Looking forward to your experience with a Shig Rocky!
Will share my experience - interesting how you use the word “soul” because some knives do have that “hard to describe” quality - I think soul is the best word. So Hinoura does not have soul - given the cult status and unicorn stature, makes me wonder why so - I am an it relieved as an expensive slipped my grasp only recently
 

RockyBasel

Supporting Member
Joined
May 7, 2020
Messages
922
Reaction score
1,086
Location
Switzerland
Wish you had not written that as it may well affect my decision what to buy ...a TF denka, a TF denka 150 anniversary or a shig...
Really validates Denka purchase

what is the 150 year anniversary Denka - don’t tell me I have to buy another one 😂😂😂
 

DitmasPork

Senior Member
Joined
Aug 21, 2012
Messages
2,115
Reaction score
2,010
Location
BROOKLYN, NY
In my quest to learn about Japanese knives, I have a question that will be controversial. However it could open up some discourse on what are good examples of Japanese blacksmithing. So here goes, "Which Japanese blacksmith still producing knives today will be considered the greatest of our time." To be more specific here is the criteria:

1. Must be producing knives as of 2020
2. Japanese
3. Must be based on their history not their potential (that could be for another tread)
4. Minimum 30 plus years of experience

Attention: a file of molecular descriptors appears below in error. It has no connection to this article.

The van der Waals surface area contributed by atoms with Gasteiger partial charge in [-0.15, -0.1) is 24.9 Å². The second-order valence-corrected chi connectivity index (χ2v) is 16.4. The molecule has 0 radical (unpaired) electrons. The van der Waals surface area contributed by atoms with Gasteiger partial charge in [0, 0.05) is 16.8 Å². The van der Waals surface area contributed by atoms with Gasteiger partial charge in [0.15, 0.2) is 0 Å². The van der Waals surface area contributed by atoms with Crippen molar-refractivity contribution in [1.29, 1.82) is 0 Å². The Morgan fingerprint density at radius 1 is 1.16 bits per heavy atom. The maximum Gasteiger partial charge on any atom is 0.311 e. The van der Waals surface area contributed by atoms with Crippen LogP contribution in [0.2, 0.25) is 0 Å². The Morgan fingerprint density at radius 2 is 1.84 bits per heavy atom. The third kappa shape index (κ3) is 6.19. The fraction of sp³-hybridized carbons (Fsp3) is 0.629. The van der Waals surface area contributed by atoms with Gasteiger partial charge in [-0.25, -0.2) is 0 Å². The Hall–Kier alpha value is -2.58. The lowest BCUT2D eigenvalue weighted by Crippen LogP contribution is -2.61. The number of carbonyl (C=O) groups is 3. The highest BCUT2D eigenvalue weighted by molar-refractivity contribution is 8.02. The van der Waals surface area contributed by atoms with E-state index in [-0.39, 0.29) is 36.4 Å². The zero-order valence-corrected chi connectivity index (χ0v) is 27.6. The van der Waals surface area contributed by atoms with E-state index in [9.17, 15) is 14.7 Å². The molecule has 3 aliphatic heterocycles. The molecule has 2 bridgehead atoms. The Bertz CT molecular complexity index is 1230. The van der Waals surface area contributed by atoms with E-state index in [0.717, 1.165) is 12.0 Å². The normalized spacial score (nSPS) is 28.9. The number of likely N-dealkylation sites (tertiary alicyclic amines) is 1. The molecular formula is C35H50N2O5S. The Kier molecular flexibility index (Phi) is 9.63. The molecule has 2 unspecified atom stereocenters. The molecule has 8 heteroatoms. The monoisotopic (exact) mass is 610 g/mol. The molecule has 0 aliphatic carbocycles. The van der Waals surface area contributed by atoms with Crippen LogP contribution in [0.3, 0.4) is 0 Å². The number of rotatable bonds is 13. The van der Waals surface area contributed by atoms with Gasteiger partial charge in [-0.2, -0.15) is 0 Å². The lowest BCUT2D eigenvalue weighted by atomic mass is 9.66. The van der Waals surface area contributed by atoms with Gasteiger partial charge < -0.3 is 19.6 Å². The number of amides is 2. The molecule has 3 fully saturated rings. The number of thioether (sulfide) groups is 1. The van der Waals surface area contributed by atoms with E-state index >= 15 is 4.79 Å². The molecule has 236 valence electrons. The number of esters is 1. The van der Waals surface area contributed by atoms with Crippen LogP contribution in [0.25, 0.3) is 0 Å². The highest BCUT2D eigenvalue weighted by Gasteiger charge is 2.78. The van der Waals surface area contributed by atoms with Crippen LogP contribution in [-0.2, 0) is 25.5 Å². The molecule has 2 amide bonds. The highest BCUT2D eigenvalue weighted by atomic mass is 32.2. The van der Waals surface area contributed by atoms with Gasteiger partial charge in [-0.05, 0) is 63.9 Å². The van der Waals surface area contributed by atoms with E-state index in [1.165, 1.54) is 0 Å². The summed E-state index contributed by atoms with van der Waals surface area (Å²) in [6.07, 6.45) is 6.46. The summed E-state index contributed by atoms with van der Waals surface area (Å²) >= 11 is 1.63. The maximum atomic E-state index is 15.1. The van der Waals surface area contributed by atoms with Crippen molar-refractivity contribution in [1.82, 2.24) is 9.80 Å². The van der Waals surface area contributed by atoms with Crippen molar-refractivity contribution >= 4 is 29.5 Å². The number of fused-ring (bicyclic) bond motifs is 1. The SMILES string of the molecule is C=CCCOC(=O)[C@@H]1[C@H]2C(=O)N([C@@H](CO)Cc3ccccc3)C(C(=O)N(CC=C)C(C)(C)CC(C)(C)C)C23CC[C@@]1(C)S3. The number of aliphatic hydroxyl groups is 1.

5. Only judge their work on the blade itself and not the fit and finish on the handle
6. Limit comments to why a blacksmith is great and not why there are not.
7. Use only their best line of knives to speak to their skills. For example TF use Denkas where he has the most input into the creation of his blade.

I would like to see what people's short list are to learn and have a little fun. My apologies in advance to exclude non-japanese blacksmith. Perhaps we could do that for another thread region by region or world all-time tread. You can nominate more than one.
After carefully reconsidering the parameters set by the OP, I admittedly am not enough of a knife nerd to know which maker has been producing for at least 30 years. ‘Greatest,’ so incredibly subjective—how to quantify ‘greatness’ is the impossible challenge. That said, these J-knives that I’ve kept, are all made by makers I consider great in their own right—each for different reasons. Although, Jiro and Mazaki are relatively young in their careers, they have produced an impressive body of work—for me, longevity isn’t a requirement nor an entitlement to greatness—there’re knife makers who have been toiling away at their craft for over 30 years, whose knives have not gone beyond the mediocre.